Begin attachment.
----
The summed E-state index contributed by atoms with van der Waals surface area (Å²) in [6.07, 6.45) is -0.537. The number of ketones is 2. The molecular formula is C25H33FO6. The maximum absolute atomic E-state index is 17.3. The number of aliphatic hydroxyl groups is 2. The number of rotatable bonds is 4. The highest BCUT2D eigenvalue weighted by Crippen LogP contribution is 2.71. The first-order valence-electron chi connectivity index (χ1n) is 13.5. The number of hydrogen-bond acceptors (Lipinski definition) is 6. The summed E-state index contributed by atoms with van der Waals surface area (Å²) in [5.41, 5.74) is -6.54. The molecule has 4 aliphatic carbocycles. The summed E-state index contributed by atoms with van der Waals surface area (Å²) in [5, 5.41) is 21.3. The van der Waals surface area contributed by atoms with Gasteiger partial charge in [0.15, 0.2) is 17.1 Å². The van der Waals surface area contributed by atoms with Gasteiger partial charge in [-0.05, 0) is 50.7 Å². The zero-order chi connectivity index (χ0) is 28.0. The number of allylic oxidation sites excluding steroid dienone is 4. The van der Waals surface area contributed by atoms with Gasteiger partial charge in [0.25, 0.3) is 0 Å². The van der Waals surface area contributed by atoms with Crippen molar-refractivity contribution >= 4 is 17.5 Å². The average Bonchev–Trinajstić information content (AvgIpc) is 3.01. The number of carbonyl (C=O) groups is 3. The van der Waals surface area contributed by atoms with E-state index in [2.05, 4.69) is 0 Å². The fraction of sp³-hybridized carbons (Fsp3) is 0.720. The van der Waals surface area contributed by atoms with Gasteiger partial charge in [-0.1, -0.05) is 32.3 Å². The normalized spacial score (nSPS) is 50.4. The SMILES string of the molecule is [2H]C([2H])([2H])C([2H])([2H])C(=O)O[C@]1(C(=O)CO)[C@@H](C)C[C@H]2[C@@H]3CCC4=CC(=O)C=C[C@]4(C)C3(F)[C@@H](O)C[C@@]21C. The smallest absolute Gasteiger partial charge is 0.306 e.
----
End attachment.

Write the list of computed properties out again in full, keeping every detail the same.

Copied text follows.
The summed E-state index contributed by atoms with van der Waals surface area (Å²) in [6.07, 6.45) is -0.537. The number of ketones is 2. The molecular formula is C25H33FO6. The maximum absolute atomic E-state index is 17.3. The number of aliphatic hydroxyl groups is 2. The number of rotatable bonds is 4. The highest BCUT2D eigenvalue weighted by Crippen LogP contribution is 2.71. The first-order valence-electron chi connectivity index (χ1n) is 13.5. The number of hydrogen-bond acceptors (Lipinski definition) is 6. The summed E-state index contributed by atoms with van der Waals surface area (Å²) in [5.41, 5.74) is -6.54. The molecule has 4 aliphatic carbocycles. The summed E-state index contributed by atoms with van der Waals surface area (Å²) in [5, 5.41) is 21.3. The van der Waals surface area contributed by atoms with Gasteiger partial charge in [0.15, 0.2) is 17.1 Å². The van der Waals surface area contributed by atoms with Gasteiger partial charge in [-0.05, 0) is 50.7 Å². The zero-order chi connectivity index (χ0) is 28.0. The number of allylic oxidation sites excluding steroid dienone is 4. The van der Waals surface area contributed by atoms with Gasteiger partial charge in [0.25, 0.3) is 0 Å². The van der Waals surface area contributed by atoms with Crippen molar-refractivity contribution >= 4 is 17.5 Å². The average Bonchev–Trinajstić information content (AvgIpc) is 3.01. The number of carbonyl (C=O) groups is 3. The van der Waals surface area contributed by atoms with E-state index in [2.05, 4.69) is 0 Å². The fraction of sp³-hybridized carbons (Fsp3) is 0.720. The van der Waals surface area contributed by atoms with Gasteiger partial charge in [-0.1, -0.05) is 32.3 Å². The normalized spacial score (nSPS) is 50.4. The SMILES string of the molecule is [2H]C([2H])([2H])C([2H])([2H])C(=O)O[C@]1(C(=O)CO)[C@@H](C)C[C@H]2[C@@H]3CCC4=CC(=O)C=C[C@]4(C)C3(F)[C@@H](O)C[C@@]21C. The smallest absolute Gasteiger partial charge is 0.306 e.